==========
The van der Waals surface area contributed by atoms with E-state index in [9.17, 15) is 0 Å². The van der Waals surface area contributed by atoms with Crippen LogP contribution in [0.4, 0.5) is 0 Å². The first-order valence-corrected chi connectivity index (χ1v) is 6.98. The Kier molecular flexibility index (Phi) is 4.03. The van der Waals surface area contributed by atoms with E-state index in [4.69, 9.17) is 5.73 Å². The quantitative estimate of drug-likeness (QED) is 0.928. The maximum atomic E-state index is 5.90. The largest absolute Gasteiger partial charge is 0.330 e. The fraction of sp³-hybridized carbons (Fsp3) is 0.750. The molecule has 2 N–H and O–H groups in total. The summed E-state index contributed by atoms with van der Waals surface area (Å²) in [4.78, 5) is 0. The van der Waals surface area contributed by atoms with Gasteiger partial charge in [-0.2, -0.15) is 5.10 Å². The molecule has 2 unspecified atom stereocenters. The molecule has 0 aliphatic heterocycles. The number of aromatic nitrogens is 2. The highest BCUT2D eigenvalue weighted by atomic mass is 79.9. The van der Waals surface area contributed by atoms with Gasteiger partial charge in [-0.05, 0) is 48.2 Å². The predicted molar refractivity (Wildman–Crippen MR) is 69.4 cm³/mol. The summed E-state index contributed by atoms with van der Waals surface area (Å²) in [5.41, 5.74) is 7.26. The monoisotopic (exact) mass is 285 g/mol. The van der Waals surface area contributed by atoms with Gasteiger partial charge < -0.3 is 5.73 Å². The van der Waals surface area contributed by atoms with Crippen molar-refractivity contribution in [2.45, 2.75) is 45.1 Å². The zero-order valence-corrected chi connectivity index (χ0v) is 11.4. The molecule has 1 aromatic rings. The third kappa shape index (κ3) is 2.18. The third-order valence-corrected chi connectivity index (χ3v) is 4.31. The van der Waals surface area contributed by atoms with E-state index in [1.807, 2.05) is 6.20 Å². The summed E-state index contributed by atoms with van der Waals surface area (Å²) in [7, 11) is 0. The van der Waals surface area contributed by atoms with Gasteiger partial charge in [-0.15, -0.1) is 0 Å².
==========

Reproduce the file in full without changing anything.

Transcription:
The van der Waals surface area contributed by atoms with E-state index in [9.17, 15) is 0 Å². The van der Waals surface area contributed by atoms with Crippen LogP contribution in [0.4, 0.5) is 0 Å². The first-order valence-corrected chi connectivity index (χ1v) is 6.98. The Kier molecular flexibility index (Phi) is 4.03. The van der Waals surface area contributed by atoms with E-state index in [4.69, 9.17) is 5.73 Å². The quantitative estimate of drug-likeness (QED) is 0.928. The maximum atomic E-state index is 5.90. The largest absolute Gasteiger partial charge is 0.330 e. The fraction of sp³-hybridized carbons (Fsp3) is 0.750. The molecule has 2 N–H and O–H groups in total. The summed E-state index contributed by atoms with van der Waals surface area (Å²) in [4.78, 5) is 0. The van der Waals surface area contributed by atoms with Gasteiger partial charge in [-0.2, -0.15) is 5.10 Å². The molecule has 2 unspecified atom stereocenters. The molecule has 0 aliphatic heterocycles. The number of aromatic nitrogens is 2. The highest BCUT2D eigenvalue weighted by atomic mass is 79.9. The van der Waals surface area contributed by atoms with Gasteiger partial charge in [-0.05, 0) is 48.2 Å². The predicted molar refractivity (Wildman–Crippen MR) is 69.4 cm³/mol. The summed E-state index contributed by atoms with van der Waals surface area (Å²) in [5.41, 5.74) is 7.26. The monoisotopic (exact) mass is 285 g/mol. The van der Waals surface area contributed by atoms with Gasteiger partial charge < -0.3 is 5.73 Å². The van der Waals surface area contributed by atoms with Crippen molar-refractivity contribution in [2.45, 2.75) is 45.1 Å². The zero-order valence-corrected chi connectivity index (χ0v) is 11.4. The molecule has 1 aromatic rings. The third kappa shape index (κ3) is 2.18. The third-order valence-corrected chi connectivity index (χ3v) is 4.31. The van der Waals surface area contributed by atoms with E-state index in [1.807, 2.05) is 6.20 Å². The summed E-state index contributed by atoms with van der Waals surface area (Å²) in [7, 11) is 0. The van der Waals surface area contributed by atoms with Gasteiger partial charge in [-0.15, -0.1) is 0 Å².